CHICAGO, Aug. 23 (UPI) -- Officials at the National Aeronautics and Space Administration -- concerned about mental illness possibly emerging among astronauts during long space missions -- have contracted with researchers to devise programs to help people detect their own mental health problems and those of fellow crew members.
The idea is to prevent, say, your fellow crewman on the trip to Mars, or beyond, from starting to act funny, mumbling about ending it all and glancing strangely and longingly at the mechanism that controls the spacecraft's airlock. Or maybe, after three months on the International Space Station, they could help you work when all you want is float in weightless space above your bunk.
"We have completed the first year of the project," said James Carter, a clinical psychologist and professor at Dartmouth University in Hanover, N.H., "and we expect it to continue for at least another year or two."
The project is being funded under a two-year, $440,000 grant from the NASA-backed National Space Biomedical Research Institute in Houston.
Carter said there already have been a few documented cases of mental and behavioral problem on board Russian and Soviet space stations. For example, one crew member reported being suspicious of the activities of another. On another mission, concerned crew members reported to Earth one astronaut appeared depressed and would not work. In a third incident, a male crew member grabbed a woman on the craft and, pulling her out of camera view, forcibly kissed her.
"There have been some similar things occurring on American space flights," Carter said during his presentation at the annual meeting of the American Psychological Association, adding none of the those incidents has been publicized.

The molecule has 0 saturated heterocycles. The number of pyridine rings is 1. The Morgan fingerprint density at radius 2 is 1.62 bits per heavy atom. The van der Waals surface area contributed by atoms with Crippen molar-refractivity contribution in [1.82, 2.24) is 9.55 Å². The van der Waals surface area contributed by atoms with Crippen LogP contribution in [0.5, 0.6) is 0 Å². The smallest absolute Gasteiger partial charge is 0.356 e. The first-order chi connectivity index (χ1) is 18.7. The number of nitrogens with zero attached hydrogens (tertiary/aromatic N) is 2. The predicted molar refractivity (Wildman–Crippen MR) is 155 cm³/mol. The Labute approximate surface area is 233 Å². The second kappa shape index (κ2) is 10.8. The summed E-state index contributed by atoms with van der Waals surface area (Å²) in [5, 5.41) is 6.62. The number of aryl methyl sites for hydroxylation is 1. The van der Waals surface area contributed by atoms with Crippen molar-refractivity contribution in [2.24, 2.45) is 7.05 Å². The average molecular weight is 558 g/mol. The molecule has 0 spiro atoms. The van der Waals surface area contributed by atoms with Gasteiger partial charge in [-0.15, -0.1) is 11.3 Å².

Although most of the candidates for space exploration have undergone extensive physical and psychological screening, Carter said there still is the problem of how long-term space travel -- with its isolation, close quarters, time away from home, tediousness and inherent danger -- could impact mental health.
The prototype system Carter is developing would include self-guided procedures for preventing psycho-social problems -- particularly geared to managing stress, interpersonal conflicts and mild depression.
He also is creating a test for assessing psycho-social problems that astronauts could conduct themselves or with the assistance of other crew members aboard the spacecraft. Those systems might also be guided by computer programming.
In addition, medical personnel would receive training in prescribing and administering psychotropic medications.
"The medical officer on a space flight could be a medical doctor or someone with 40 hours of medical training," Carter noted. The system he is developing also would provide educational support and service for individuals and groups.
"These programs that are being developed for space will also be helpful down on Earth," said Marlene Maheu, a psychologist and president of Pioneer Development Resources in San Diego.
"Just as other products developed for the space program have become everyday items here on Earth, the programs being created for spacecraft crew will find a use here in dealing with people who have feelings of isolation," Maheu told United Press International.
"This work has very practical applications for staff and patients in mental health and public health centers," she said.
Carter said the system also could be applied to other earthside situations, such as polar exploration stations, offshore oil rigs, submarines and underwater research stations.